To put it in perspective, if humanity died out today, it is estimated that the Hoover Dam would be one of the longest lasting structures. Estimates put its lifespan at around 10,000 years (although its turbines would stop after just two years) (8). But how long would it last if an earthquake brought the structure to the ground or an immense flood caused it to crumble?

It’s likely that given the various levels within the Richat structure, that it would have formed natural rings of water and land. This could easily have been adapted to become a city for a civilisation.

In Summary

Atlantis Richat Structure

image via Letter Box D

So, do I believe that Atlantis was in this location? Did it exist at all? Frustratingly, we’ll probably never know. I think that the body of evidence that suggests that early humans are not exactly how we once believed them to be is expanding every day. We’re learning more about our past and one day we might have a much clearer idea.

For now, I think that it’s certainly something interesting and fun to consider and explore. I think that the worst thing we can do, is turn down an idea before exploring it simply because we’ve been led to believe that the notion is ridiculous. Was Atlantis a civilisaiton that powered flying vehicles with crystals like in the Disney movie? I highly doubt it! Does that mean we should rule out its existence entirely? Absolutely not!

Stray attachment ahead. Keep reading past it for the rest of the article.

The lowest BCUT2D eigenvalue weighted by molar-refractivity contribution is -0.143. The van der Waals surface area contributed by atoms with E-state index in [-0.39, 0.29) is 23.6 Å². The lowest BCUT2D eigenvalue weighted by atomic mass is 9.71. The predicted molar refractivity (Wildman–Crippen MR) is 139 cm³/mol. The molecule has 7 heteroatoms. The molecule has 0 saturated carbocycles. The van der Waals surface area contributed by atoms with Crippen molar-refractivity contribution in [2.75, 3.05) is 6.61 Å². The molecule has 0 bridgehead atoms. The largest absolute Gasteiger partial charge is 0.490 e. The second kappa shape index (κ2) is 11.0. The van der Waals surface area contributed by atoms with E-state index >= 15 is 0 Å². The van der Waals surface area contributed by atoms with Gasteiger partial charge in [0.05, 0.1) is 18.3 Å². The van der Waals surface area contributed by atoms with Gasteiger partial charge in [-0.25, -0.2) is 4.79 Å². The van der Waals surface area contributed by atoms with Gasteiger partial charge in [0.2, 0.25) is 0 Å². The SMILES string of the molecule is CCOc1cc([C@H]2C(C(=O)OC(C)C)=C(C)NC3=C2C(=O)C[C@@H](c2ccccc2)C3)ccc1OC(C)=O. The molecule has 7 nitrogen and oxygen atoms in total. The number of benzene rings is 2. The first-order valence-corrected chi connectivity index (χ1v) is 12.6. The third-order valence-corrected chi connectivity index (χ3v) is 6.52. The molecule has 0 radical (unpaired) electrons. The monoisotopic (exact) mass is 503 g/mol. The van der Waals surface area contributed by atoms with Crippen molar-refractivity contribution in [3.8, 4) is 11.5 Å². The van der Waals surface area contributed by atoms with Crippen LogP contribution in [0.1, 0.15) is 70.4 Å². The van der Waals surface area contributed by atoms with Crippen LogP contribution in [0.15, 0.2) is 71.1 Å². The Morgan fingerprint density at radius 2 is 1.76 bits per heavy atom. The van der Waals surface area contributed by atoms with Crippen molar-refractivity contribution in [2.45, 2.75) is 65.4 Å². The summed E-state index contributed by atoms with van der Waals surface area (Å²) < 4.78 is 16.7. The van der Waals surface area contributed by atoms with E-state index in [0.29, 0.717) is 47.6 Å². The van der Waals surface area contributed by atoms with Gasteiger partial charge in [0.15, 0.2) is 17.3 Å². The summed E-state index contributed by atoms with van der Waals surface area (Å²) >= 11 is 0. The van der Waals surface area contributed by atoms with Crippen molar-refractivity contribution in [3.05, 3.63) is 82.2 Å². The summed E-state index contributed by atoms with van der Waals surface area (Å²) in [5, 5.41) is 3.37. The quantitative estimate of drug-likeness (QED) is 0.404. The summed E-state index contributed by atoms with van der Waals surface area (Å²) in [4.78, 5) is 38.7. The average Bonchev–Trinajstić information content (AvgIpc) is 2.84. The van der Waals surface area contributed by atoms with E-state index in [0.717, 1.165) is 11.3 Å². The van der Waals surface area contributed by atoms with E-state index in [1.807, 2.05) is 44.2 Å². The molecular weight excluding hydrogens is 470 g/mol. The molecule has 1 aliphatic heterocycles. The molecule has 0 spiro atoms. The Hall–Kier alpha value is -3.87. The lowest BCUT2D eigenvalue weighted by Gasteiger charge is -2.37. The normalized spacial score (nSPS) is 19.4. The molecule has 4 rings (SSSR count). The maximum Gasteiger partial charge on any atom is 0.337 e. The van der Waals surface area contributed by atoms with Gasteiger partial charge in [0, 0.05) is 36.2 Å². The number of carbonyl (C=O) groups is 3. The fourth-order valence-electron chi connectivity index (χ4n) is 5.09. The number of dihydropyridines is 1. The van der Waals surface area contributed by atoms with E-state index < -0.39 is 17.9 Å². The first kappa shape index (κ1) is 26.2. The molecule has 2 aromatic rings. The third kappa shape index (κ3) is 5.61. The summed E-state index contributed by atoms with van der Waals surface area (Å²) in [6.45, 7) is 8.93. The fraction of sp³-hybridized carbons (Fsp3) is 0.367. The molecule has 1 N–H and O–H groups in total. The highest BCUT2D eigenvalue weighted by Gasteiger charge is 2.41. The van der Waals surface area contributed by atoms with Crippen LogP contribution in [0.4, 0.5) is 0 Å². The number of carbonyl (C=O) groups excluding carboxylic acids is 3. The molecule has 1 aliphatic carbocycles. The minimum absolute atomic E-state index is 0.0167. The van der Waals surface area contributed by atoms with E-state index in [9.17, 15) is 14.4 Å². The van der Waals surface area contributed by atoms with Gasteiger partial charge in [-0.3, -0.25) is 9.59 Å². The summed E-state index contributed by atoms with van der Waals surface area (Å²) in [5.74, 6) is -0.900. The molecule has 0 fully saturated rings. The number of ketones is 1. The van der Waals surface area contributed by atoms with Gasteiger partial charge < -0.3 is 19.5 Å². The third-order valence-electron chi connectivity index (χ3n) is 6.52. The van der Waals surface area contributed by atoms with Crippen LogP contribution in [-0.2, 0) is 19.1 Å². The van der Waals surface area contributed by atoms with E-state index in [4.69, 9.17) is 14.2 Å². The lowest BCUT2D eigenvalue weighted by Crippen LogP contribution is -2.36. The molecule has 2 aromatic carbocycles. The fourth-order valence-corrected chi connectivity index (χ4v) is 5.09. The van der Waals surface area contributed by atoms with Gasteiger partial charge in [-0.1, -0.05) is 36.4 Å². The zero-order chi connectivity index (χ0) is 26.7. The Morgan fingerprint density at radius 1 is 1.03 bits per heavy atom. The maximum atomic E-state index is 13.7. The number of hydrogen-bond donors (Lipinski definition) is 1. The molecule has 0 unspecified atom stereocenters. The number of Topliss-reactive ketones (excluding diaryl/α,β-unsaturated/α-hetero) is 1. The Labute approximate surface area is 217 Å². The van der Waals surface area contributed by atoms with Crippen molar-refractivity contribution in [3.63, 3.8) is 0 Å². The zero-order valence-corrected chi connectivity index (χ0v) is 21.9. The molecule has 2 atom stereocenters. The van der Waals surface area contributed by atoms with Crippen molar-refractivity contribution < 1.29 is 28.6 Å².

Wouldn’t it make a lot of sense if Atlantis was an advanced civilisation of some description that allowed smart minds to grow and prosper? After all, the Ancient Egyptians seemed to have access to some sort of technology that we don’t fully understand. The Pyramids of Giza certainly weren’t tombs and we don’t even know exactly when they and the Sphinx were built. Maybe a group of survivors of the Great Flood passed this information and knowledge on, leading to some of the flood myths that exist around the world, varying from culture to culture.